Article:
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Songwriters By The Sea - March 2009

By Gary Wien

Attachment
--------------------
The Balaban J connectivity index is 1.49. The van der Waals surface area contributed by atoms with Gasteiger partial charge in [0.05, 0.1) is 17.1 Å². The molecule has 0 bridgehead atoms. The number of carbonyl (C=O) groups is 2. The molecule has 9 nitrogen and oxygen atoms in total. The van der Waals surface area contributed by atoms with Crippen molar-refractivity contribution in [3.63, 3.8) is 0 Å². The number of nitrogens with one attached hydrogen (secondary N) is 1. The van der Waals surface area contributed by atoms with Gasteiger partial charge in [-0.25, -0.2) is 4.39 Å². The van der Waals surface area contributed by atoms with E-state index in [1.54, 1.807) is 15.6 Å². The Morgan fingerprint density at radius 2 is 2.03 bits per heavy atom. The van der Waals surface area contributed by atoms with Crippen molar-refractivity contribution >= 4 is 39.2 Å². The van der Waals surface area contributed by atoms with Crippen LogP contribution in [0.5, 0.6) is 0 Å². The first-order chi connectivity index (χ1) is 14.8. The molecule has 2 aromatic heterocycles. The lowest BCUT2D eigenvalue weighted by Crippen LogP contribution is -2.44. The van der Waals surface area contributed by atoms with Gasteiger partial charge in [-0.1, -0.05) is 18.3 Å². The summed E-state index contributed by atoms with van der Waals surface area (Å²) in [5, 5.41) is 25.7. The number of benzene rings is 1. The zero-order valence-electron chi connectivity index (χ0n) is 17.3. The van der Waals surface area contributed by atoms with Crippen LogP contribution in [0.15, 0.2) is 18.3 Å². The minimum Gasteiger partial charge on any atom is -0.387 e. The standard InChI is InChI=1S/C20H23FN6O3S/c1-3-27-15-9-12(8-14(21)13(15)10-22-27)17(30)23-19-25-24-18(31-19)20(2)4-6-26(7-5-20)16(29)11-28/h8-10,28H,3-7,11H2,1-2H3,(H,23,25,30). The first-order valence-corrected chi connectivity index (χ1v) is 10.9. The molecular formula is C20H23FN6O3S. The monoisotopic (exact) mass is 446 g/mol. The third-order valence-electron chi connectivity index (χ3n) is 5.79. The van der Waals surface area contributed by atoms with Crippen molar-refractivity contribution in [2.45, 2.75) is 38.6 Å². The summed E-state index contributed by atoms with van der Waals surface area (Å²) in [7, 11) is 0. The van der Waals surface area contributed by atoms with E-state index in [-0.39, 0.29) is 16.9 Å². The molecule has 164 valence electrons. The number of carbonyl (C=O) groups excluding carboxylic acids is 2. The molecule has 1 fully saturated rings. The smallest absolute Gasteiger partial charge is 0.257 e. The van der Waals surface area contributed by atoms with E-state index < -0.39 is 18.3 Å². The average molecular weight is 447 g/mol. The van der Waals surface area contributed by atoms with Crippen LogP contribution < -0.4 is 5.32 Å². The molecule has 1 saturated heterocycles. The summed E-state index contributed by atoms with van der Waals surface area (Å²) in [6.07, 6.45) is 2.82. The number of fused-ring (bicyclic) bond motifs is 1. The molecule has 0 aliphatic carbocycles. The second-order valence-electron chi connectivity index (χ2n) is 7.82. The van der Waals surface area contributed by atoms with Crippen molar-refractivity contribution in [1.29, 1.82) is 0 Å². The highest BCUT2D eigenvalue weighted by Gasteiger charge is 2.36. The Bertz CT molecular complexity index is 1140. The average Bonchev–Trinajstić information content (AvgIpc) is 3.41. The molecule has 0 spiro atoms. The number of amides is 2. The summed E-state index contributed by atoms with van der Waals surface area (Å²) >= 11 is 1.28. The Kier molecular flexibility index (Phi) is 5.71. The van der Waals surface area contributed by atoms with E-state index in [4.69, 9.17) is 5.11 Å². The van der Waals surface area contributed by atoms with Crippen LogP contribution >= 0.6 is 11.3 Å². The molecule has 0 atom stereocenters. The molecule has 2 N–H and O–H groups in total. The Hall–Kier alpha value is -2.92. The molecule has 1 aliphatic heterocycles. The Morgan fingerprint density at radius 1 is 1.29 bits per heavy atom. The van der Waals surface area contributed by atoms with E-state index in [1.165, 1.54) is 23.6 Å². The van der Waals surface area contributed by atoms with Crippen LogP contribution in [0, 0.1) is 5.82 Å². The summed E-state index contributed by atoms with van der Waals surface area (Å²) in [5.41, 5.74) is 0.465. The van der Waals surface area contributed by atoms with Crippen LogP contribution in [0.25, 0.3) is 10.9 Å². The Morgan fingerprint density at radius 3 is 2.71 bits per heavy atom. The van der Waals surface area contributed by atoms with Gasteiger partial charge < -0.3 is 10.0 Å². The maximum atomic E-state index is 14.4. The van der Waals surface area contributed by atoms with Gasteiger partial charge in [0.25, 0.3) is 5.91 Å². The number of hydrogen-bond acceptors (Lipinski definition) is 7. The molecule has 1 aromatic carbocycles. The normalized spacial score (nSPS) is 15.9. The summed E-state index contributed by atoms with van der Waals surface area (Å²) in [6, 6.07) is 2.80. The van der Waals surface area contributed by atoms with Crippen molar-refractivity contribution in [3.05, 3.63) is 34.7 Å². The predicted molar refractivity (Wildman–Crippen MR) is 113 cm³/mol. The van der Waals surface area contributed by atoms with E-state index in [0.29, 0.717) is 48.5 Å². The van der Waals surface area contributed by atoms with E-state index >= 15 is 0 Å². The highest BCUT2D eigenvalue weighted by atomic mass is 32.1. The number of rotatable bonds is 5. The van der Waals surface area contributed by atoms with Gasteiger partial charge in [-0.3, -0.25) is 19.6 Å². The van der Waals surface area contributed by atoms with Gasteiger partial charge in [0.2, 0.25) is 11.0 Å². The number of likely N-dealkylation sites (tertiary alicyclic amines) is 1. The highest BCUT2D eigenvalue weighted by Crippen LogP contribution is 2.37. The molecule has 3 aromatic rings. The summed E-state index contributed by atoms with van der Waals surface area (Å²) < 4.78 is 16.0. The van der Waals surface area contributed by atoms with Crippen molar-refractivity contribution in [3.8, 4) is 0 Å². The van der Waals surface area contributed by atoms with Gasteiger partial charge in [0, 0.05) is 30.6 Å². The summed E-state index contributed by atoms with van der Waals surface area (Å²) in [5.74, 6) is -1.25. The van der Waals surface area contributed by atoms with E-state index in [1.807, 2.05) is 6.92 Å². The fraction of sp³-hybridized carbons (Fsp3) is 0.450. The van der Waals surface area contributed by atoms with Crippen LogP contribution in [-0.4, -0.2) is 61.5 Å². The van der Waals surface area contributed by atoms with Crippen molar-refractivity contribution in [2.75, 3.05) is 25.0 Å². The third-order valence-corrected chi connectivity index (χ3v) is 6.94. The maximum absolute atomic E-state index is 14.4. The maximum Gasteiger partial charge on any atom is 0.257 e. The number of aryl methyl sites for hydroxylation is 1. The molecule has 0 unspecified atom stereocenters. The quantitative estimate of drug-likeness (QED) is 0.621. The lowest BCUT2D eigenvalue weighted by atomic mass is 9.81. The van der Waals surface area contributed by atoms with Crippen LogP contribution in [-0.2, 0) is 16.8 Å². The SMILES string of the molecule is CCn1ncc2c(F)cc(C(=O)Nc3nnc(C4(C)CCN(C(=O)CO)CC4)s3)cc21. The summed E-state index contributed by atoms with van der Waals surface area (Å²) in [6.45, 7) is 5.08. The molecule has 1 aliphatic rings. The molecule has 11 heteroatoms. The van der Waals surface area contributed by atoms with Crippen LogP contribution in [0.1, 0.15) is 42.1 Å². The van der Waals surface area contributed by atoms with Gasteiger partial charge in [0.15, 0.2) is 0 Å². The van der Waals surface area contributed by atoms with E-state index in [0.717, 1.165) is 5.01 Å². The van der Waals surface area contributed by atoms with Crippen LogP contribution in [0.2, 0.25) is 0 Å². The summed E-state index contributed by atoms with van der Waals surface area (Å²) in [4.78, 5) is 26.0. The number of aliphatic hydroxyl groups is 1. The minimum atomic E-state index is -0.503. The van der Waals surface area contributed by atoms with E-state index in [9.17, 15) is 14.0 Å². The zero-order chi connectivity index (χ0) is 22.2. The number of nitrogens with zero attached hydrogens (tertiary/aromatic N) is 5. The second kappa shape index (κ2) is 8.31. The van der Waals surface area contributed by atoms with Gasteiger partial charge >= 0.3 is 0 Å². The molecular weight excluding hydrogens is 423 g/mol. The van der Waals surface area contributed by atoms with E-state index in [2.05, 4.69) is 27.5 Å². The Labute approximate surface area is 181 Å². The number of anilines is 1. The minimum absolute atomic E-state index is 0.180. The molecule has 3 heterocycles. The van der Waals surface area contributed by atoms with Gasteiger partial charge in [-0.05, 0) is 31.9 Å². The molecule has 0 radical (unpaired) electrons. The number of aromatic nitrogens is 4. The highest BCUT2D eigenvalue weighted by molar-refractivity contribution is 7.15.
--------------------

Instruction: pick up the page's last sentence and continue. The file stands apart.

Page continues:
(LAKEWOOD, NJ -- March 27, 2009) -- Songwriters By The Sea took a big leap from America's Cup in Asbury Park to the Strand Theatre in Lakewood. Held inside the Theatre's art gallery area, the show featured Willie Nile, Marah, April Smith, and hosts Joe D'Urso and Joe Rapolla. This was my second time seeing a show in the Strand's Art Gallery area (the first was the Winter Hours Tribute) and I was very pleased with the sound once again. The art gallery features a large stage area in the center of the room and allows for nearly 100 chairs to be placed throughout the room. Attendance for this show was so strong that additional chairs were brought out several times to meet the demand. Jeff Raspe of WBJB 90.5 The Night opened this show as he did for the Winter Hours Tribute. He was a little bit late leading to a delayed start, which was fortunate as it allowed more people to be there from the show's beginning. "Thanks for coming to the Strand Theatre in beautiful downtown Lakewood," said Jeff Raspe. "A town that I've seen more of in the last 30 minutes than in my whole life!" I was pleasantly surprised by the size of the crowd. The room definitely has potential and people are showing that they aren't afraid to come out for shows here. If you've never been to The Strand, there is a large parking area immediately across the street and additional parking is available along the street. The lounge area features a complete bar and is a nice place to hang out and talk as well. The one drawback has little to do with the theatre and more to do with Lakewood itself - there are few places to go out to eat before a show. In fact, the Strand's own website points out that problem by highlighting restaurants in nearby towns like Howell instead of places within walking distance of the theatre. It's a shame, because a few restaurants near the theatre would make this an excellent place to see shows on a regular basis. The songwriters each took turns taking the stage, telling brief stories, and playing songs. The lineup moved from Joe D'Urso to Willie Nile; April Smith to Joe Rapolla; Marah to Joe D'Urso again. It was an interesting blend of different styles of songwriting. Some of the highlights of the night included Willie Nile's "On The Road To Calvary", Marah's "Round Eye Blues", April Smith's "High School Memory", Joe Rapolla's "Long Time Since You've Been Gone", and Joe D'Urso's "Waiting On A Train". The show was sort of a homecoming for April Smith who grew up in Toms River. Lots of family and friends came out to see her and she not only held her own but was one of the best performers of the night. Before her first song, she remembered the last time she was at the venue. "Hi, I'm from around here," she said. "The last time I was at The Strand I was in a production of Oliver." Just back from playing at South By Southwest, April then launched into her wonderful tune, "Drop Dead Gorgeous". Later on, she told the audience about her love of the show "Dexter" before playing "Terrible Things". One of my favorite moments of the night took place during the "covers round" when artists were supposed to play a cover tune of their choice. April covered "High School Memory" - a song by her father about April's mother written while they were dating. The song was recently picked up for placement in a major motion picture. "Who knows? Maybe someday you'll see somebody making out to my dad's song!" exclaimed April before she pointed out her father to a big round of applause. She also played, "Beloved", a song she wrote for her grandparents. During that song, I noticed that her songwriting has become even more theatrical over the past few years. Her songs have always had a very cinematic feel, but her songwriting has become so tight and her vocals have improved so much that she now writes songs similar to the mini-epics that Roy Orbison used to write. Songs that may only be three or four minutes in length, but ones that allow you to live entire lifetimes alongside the characters in the lyrics. Put some dark glasses on her and she could be the female Roy Orbison... Willie Nile, as always, proved to be an incredible live performer. His set included the wonderfully intense "Cellphones Ringing in the Pockets of the Dead" which he said was actually written about the car bombings in Madrid in 2004 and not 9/11. Most in the audience had never known that. Apparently he wrote the song and had it in a notebook that he forgot about. One day he took a look at the notebook and a friend suggested he should record the tune. "I'm generally a very optimistic person," said Willie Nile before starting the song. "I believe in the human race. I think we can do a better job than we're doing." Christine Smith of Marah's keyboard playing added an extra dimension to the song. Several times during the night she played alongside Willie's tunes in fact. The ending of "Cellphones Ringing In the Pockets of the Dead" had a rather manical feel as Willie encouraged the crowd to clap while he kept speeding the melody up faster and faster. Willie's most powerful moments came during "On The Road to Calvary", a song he dedicated to Jeff Buckley. The song featured Christine Smith on keyboards and backing vocals and was simply beautiful. His voice reminded me somewhat of Van Morrison singing a Bob Dylan song - just wonderful lyrics with an angelic touch. He's one of the few artists whose music can literally bring audience members to tears and several people had trouble keeping their eyes dry during this tune. Joe D'Urso featured many new songs in his set after telling the crowd that one of the most difficult things for an artist with several records out is to decide what to play during shows like these. He said artists struggle with the idea of playing solely the hits or the songs that are fan favorites versus the idea of promoting new work - such as songs from his new live CD. His set included songs like "Let It Go", "Down By The River", "Hold On", and "Waiting On A Train". For the cover round, he did a cover of Springsteen's "All I Needed Was You" with the arrangement similar to the way Pat Guadagno plays it. Joe Rapolla remarked how nice it was to make the jump from a small coffeehouse to The Strand, "What's cool about this place as opposed to America's Cup is that it serves alcohol, so we sound better faster!" Rapolla brought Diane Doolittle on stage with him to play sax and flute for a few songs. His set contained songs like "Cool In Town", "Mary's Smile", "Let's Go Down to The Sea", and "Spirit In The Night". My favorite was "Long Time Since You've Been Gone", which was a song Joe wrote about his brother Danny who raised him after the pair was orphoned while still very young. Marah was solid all night long with tunes like "You Can't Take It With You When You Go", and "Round Eye Blues". They provided one of the biggest surprises of the night during the cover round when David Bielanko explained his choice of cover. "I've never been much for cover songs because I don't know how to play them. I think Humphrey Bogart wrote this..." before they played a nice version of "As Time Goes Bye". At the end of the night, the entire cast of musicians all joined together for a tune. "This is the part of the night where we all do the song we discussed at dinner," said D'Urso. "It'll either be really cool or a friggin' trainwreck!" The song was "Hard Day's Night" by the Beatles and it was really cool. A fitting end to a remarkable look at a group of songwriters up close and personal. There is talk that the series will be brought back to The Strand and if the show continues to grow it might even make it to the main stage. Keep your eye out for future editions of Songwriters By The Sea - it's a show worth supporting.